Ever since I have been involved in church planting, I have heard you need to develop a core group, or in these days a launch team. These people come alongside you, help get your church plant going and help with various ministries in the church. Hundreds of church planters, myself included, had gathered a core group or team and used them to help start a church.
Well, today, I say, “Stop!”
If you think I have flipped, hear me out. When it comes to a core group or launch team, most church planters instantly start gathering Christian friends or acquaintances to be part of their group. They begin talking about the vision and the values of the new church. They start dreaming and talking about what the new church looks like and the various ministries that they are going to have in place. However, this group often neglects one important factor of church planting: impacting the lostness of their community by making disciples.
Often the core group or launch team focuses so much on starting a gathering that they miss gathering the lost. I have fallen into this very trap. We emphasize that the gathering will impact lostness by bringing people to our worship service where they can hear the Gospel.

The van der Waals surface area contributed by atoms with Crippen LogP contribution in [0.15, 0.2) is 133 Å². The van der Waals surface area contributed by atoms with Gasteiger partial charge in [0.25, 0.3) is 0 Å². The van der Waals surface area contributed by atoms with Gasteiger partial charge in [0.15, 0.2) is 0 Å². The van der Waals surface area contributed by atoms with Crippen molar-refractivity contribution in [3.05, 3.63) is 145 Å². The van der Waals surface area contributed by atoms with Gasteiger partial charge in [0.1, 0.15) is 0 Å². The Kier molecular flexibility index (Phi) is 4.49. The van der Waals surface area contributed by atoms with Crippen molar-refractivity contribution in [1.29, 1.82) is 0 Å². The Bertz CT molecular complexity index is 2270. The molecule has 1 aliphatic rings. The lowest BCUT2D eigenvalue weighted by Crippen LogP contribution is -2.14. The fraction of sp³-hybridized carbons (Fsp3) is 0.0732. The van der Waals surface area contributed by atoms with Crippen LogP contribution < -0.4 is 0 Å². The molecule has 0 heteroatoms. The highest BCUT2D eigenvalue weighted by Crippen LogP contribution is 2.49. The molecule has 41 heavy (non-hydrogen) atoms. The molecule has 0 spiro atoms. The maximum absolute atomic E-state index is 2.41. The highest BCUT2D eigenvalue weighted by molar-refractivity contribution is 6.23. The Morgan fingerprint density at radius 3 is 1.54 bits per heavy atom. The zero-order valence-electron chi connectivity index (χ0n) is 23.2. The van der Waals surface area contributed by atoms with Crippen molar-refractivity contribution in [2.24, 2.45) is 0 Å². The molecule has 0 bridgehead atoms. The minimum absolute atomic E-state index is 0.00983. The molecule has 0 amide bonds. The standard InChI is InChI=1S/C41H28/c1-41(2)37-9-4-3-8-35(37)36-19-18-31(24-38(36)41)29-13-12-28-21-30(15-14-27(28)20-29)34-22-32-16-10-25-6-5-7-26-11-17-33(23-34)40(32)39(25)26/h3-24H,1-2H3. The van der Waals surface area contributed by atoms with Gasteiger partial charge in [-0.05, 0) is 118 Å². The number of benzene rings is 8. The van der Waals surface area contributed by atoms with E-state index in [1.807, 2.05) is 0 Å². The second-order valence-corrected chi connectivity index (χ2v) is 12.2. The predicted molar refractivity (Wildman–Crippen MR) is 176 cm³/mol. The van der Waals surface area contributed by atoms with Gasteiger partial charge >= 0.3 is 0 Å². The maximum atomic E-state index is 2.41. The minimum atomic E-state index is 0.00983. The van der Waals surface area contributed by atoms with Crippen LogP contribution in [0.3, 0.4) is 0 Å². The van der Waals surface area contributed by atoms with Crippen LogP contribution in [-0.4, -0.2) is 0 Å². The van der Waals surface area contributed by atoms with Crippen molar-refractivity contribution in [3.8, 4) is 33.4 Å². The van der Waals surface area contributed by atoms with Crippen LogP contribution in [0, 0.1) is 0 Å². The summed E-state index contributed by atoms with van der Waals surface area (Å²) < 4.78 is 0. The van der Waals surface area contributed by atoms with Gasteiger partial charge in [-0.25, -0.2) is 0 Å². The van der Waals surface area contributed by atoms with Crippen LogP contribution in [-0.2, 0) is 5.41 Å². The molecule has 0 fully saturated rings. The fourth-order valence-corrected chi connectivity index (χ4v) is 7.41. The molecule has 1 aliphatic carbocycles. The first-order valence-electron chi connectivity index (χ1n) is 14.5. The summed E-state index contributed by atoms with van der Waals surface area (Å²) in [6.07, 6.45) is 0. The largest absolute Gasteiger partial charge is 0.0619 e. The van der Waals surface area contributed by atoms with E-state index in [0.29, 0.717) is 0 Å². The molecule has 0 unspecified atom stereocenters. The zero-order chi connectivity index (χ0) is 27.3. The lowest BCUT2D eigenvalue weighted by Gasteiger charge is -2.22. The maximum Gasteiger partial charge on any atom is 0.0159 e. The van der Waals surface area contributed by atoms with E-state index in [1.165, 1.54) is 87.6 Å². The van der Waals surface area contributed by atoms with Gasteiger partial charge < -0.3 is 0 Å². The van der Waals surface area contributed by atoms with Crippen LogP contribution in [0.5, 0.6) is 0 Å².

On the other hand, I propose that church planters need to gather a team of missionaries. This means training your friends, acquaintances and others who join you to make disciples. If you have 10 people committed to this and they reach two lost people each and disciple them, you would have 20 new disciples of Jesus. If each of those 20 were to reach two, that would equal 40, plus the original 10, which equals 50. What happens is multiplication!
Now this is not the same as having a launch service and seeing 100 to 150 people show up for your gathering. However, how many of those will stay with your gathering? How many will become missionaries reaching others for Christ?
Am I saying never have a launch service? No. What I am saying is that what you start with is what your church plant will be. If you are building up to a gathering or a public service, then most likely you will gather spectators. If you start out being a missionary training others to be missionaries to reach others to become disciples and then missionaries, then you have a church plant that has making disciples/missionaries as part of its DNA.
Lewis McMullen is the Church Planting Specialist for the Tennessee Baptist Mission Board. Lewis has served as a lead church planter, associational church planting strategist and has coached, trained and assessed hundreds of church planters from all over the U.S. You can contact Lewis at email@example.com or follow him on Twitter @docmac45 or Facebook.